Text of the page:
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What is Total Knee Replacement?

Nov 19, 2007
Total Knee Replacement is a surgical procedure where the bones of the knee are resurfaced with metal and plastic implants and are "realigned" so that the weight that passes through the knee is normally distributed.


The knee joint is the mating and movement of three bones; the femur or thigh bone, the tibia or shin bone and the patella or knee-cap. The bones are joined together by ligaments and tendons. The tendons attach the muscles to the bones and the ligaments attach the bones to one another .


If the surfaces of the knee bones become worn (arthritis), pain and limited mobility may result. Often, the surfaces of the bone will wear unevenly causing a bow-legged (varus) or knock-kneed (valgus) deformity. If the pain and deformity become severe enough, Total Knee Replacement may be indicated.


In general, Total Knee Replacement is a very safe and effective procedure. However, it is a major operation that is quite invasive.

The outline below is indicative of the standard approach. A minimally invasive technique is similar, but the incision and disruption to surrounding soft-tissue is reduced.

An incision is made a few inches above the knee cap and extends just below the knee into the shin. The outer capsule of the joint is opened and the bones of the knee are inspected. In one type of procedure, both the ACL and PCL are removed (if present). The ACL (anterior cruciate ligament) and the PCL (posterior cruciate ligament) are the primary front-to-back stabilizers of the knee joint. In patients with advanced disease, these ligaments are compromised or absent.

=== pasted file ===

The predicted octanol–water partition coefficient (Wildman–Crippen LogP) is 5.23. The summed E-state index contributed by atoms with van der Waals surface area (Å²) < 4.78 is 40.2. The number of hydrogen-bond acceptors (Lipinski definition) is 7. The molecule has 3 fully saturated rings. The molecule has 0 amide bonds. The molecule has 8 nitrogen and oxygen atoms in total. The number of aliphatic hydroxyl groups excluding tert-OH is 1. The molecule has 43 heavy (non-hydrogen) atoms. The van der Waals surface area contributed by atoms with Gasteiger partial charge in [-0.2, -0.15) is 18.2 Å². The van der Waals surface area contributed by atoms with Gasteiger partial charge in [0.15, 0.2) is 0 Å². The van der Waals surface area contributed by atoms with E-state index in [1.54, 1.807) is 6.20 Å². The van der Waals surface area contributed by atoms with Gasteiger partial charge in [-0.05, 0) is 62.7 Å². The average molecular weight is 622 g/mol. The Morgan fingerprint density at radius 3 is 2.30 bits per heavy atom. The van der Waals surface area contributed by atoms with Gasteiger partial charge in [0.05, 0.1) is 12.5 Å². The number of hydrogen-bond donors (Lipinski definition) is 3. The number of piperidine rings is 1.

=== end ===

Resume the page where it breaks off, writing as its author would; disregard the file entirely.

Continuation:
Femoral Preparation in Total Knee Replacement

A small hole is drilled in the end of the femur (at about the center of the knee joint.)

A long rod is placed in the intramedullary canal of the femur (the hollow portion of the bone where the marrow is).

A cutting guide is placed on the rod and rotated so that it sets up a slot to make the femoral distal cut. This is a cut that created a plane that is roughly parallel to the floor if you were in a standing position. This cut is made such that it is perpendicular to a line connecting the center of the hip and the center of the ankle. This line is the mechanical axis of the lower extremity and it is important that the implant is aligned properly with respect to this. In doing so, the load distribution across the implant is optimized and the longevity of the implant maximized.

Next, a cutting guide is placed on the plane of the distal cut, it is aligned in rotation and 4 more cuts are made. The rotational alignment here (which is called internal/external rotation) is important in balancing the soft tissue and aligning the patella track of the implant. The patella track is literally a track or groove in the implant in which the patella moves during knee motion. Incorrect alignment of this track can lead to pain and/or accelerated wear of the patella component.